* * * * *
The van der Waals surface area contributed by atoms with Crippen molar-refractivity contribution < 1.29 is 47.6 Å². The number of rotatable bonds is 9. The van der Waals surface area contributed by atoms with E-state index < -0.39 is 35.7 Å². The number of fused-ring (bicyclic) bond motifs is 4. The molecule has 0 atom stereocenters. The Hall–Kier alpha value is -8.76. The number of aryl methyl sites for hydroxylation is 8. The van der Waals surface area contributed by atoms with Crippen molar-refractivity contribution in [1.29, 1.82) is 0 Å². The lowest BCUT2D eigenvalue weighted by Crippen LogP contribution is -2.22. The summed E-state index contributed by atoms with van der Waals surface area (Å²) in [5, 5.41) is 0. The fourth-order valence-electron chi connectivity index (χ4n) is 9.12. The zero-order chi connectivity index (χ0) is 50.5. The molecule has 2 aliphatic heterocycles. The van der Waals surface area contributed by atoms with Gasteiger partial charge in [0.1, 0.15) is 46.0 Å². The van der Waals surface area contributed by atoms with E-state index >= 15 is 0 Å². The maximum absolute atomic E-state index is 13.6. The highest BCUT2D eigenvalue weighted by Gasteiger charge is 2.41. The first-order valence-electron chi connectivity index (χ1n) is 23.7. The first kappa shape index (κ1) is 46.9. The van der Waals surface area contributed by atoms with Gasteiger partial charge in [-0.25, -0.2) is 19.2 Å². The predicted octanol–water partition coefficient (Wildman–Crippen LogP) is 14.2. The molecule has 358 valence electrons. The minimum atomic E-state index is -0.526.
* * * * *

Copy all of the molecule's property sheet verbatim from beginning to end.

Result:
The van der Waals surface area contributed by atoms with Crippen molar-refractivity contribution < 1.29 is 47.6 Å². The number of rotatable bonds is 9. The van der Waals surface area contributed by atoms with E-state index < -0.39 is 35.7 Å². The number of fused-ring (bicyclic) bond motifs is 4. The molecule has 0 atom stereocenters. The Hall–Kier alpha value is -8.76. The number of aryl methyl sites for hydroxylation is 8. The van der Waals surface area contributed by atoms with Crippen molar-refractivity contribution in [1.29, 1.82) is 0 Å². The lowest BCUT2D eigenvalue weighted by Crippen LogP contribution is -2.22. The summed E-state index contributed by atoms with van der Waals surface area (Å²) in [5, 5.41) is 0. The fourth-order valence-electron chi connectivity index (χ4n) is 9.12. The zero-order chi connectivity index (χ0) is 50.5. The molecule has 2 aliphatic heterocycles. The van der Waals surface area contributed by atoms with Gasteiger partial charge in [0.1, 0.15) is 46.0 Å². The van der Waals surface area contributed by atoms with E-state index >= 15 is 0 Å². The maximum absolute atomic E-state index is 13.6. The highest BCUT2D eigenvalue weighted by Gasteiger charge is 2.41. The first-order valence-electron chi connectivity index (χ1n) is 23.7. The first kappa shape index (κ1) is 46.9. The van der Waals surface area contributed by atoms with Gasteiger partial charge in [-0.25, -0.2) is 19.2 Å². The predicted octanol–water partition coefficient (Wildman–Crippen LogP) is 14.2. The molecule has 358 valence electrons. The minimum atomic E-state index is -0.526.